Semester 3-course work and research/writing Apply for graduation

Semester 4 (and summer) Finalize thesis and defend

PhD Degree (student already has an MS degree)

Semester 1

Discuss dissertation projects with major professor Coursework/research

Semester 2

Course work and research/writing Form a guidance committee

Submit an approved “program of study” to the Graduate School Semester 3-course work and research/writing

Course work/research/writing

Meet with committee to plan/schedule preliminary exam Semester 4

Course work and research/writing Complete preliminary exam

Semester 5


Committee meeting to present data and begin to plan for defense time Semester 6

Research/writing Defense (if appropriate)

A student who begins the Ph.D. program after their BS program can expect to take their preliminary exam during the 5th or 6th semester and should plan that the entire program will take between 4-6 years depending on the research project and the student.

Graduation Checklist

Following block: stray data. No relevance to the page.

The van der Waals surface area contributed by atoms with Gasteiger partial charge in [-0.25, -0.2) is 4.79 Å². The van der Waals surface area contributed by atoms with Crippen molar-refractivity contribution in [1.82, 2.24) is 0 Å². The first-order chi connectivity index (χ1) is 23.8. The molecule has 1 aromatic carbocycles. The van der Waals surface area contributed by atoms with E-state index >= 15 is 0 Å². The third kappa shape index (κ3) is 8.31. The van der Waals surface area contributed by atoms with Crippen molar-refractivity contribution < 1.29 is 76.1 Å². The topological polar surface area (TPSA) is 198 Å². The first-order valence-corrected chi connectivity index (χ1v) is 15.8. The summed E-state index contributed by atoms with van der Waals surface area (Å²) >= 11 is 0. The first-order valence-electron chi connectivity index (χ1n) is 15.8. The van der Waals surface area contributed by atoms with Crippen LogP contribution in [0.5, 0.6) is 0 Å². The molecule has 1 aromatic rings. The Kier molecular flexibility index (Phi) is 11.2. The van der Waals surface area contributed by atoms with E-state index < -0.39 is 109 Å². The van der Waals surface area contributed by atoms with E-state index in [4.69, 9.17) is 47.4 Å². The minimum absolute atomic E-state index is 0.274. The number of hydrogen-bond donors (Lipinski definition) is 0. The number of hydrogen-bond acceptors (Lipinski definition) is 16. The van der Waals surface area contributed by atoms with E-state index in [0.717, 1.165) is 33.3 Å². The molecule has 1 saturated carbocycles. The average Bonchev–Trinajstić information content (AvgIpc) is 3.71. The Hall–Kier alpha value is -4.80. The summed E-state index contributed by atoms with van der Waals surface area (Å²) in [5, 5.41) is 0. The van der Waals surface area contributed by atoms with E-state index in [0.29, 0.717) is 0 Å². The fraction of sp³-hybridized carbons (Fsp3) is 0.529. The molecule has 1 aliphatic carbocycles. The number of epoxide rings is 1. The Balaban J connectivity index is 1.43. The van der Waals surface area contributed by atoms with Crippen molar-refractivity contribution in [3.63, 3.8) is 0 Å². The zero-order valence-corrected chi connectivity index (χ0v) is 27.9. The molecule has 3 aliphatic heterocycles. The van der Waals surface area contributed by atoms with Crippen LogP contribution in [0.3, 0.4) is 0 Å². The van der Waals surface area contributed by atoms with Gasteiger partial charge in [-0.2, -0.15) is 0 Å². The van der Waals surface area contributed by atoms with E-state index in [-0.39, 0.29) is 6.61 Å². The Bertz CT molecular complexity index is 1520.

1. Apply for graduation the semester prior to the one in which you wish to Check Graduate School cutoff dates.
  2. Check the dates for the semester you wish to defend on the Graduate School Plan thesis/dissertation preparation and review accordingly. Backwards planning will give you an idea of when things must be done. For example, to defend at the end of Spring semester a thesis/dissertation must be finished by spring break (mid-March) and to defend in fall semester all writing must be done by the end of October.
  3. Look at the guidelines for formatting the thesis/dissertation given on the Graduate School
  4. Schedule a committee meeting to discuss what will be in the thesis/dissertation. Make certain to clarify committee expectations on the thesis/dissertation content and
  5. Write, consult with your major advisor, submit to the committee, make edits
  6. Schedule a defense date with your committee keeping in mind Graduate School
  7. One week prior to your defense
    • giveclean copies of your thesis/dissertation to your committee and the Department Chair
    • makea seminar announcement to give to Jeremy for electronic posting
    • send an email to the entire department announcing the seminar.
  8. Bring signature pages and a black pen to your
  9. The Department requires a hard copy and a CD of your Please have one printed/cut and turn it in to the main office (Clark 116) for binding so it may be placed in the department library.